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Global climate change is a serious environmental problem that is the direct result of human activity. This lesson plan engages students in a real-life exploration of climate change as it is affected by greenhouse emissions from vehicles. The aim of this activity is for students to realize the impact of vehicle use in their family and to give students the opportunity to brainstorm viable alternatives to this use.
These lesson plans is designed to be used with high school level students, but can be adapted
to other grade levels. (See Extension Ideas).
This lesson plan addresses concepts in Environmental Science/Ecology, Chemistry, Physics, Mathematics, and the Social Sciences. The writing exercises also address the study of English and Humanities.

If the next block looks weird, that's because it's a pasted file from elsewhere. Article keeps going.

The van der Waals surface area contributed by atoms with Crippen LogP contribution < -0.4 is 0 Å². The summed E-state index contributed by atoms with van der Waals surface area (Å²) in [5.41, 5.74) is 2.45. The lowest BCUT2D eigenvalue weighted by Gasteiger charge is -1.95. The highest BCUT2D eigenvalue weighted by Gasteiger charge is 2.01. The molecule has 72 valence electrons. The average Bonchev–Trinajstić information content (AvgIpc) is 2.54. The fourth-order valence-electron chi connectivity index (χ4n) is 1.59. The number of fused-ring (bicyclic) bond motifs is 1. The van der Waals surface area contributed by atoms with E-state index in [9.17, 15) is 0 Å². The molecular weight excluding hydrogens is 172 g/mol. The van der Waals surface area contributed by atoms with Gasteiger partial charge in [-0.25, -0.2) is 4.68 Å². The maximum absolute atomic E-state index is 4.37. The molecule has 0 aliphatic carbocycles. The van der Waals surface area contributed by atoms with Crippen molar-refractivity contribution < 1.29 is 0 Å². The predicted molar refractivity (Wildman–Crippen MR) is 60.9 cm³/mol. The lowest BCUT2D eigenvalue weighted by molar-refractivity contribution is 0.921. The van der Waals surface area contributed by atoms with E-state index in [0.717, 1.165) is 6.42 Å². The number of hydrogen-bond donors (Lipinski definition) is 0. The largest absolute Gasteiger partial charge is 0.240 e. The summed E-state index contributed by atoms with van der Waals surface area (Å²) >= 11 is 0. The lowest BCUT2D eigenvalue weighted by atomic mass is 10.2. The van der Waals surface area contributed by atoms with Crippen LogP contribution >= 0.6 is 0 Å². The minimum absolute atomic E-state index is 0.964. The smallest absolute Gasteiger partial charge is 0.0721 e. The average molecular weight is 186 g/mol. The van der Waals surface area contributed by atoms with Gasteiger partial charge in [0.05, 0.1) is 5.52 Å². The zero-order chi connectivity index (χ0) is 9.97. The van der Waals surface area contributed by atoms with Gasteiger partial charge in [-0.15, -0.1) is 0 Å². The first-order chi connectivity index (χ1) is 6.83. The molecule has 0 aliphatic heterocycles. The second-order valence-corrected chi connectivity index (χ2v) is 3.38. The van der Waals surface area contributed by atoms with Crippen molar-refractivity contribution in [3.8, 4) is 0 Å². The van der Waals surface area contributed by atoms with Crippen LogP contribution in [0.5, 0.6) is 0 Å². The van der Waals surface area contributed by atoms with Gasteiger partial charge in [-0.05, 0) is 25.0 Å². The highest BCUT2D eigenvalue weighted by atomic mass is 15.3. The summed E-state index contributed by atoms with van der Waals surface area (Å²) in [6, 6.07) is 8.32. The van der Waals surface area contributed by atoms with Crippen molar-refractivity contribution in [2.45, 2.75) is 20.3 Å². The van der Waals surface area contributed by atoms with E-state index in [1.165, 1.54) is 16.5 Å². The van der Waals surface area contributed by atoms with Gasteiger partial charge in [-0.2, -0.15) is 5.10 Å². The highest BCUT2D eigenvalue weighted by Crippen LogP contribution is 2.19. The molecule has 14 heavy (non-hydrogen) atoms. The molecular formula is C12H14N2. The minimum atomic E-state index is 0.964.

This lesson aims to engage students in a personal exploration of vehicle emissions and what impact they have on the climate. By the end of this lesson, students will:
• understand what the greenhouse effect is and how it works, and how an "enhanced" greenhouse leads to global climate change;
• understand the correlation between fuel economy, greenhouse gas emissions and climate change;
• be able to identify and discuss various transportation alternatives to fuel inefficient cars; and
• recognize which personal actions have an impact on climate change and be able to identify alternatives that have a lesser or no impact.
ESTIMATED TIME NEEDED
Two full class periods (approx. 60 minutes), one week apart.
• Computer with Internet access
• Diagram of the greenhouse effect to hand out or display in class
1. Teach the natural greenhouse effect and the enhanced greenhouse effect known as global warming or global climate change. Discuss the four major greenhouse gases, where they come from and how increased emissions affect global climate.
Discuss cars and fuel economy, and how fuel economy impacts climate change. Fuel economy (miles/gallon) depends on engine size, weight of the car, fuel type used, and other stresses put on the engine (i.e. air conditioning).
How Emissions Affect Global Climate The Basics
• The Natural Greenhouse Effect: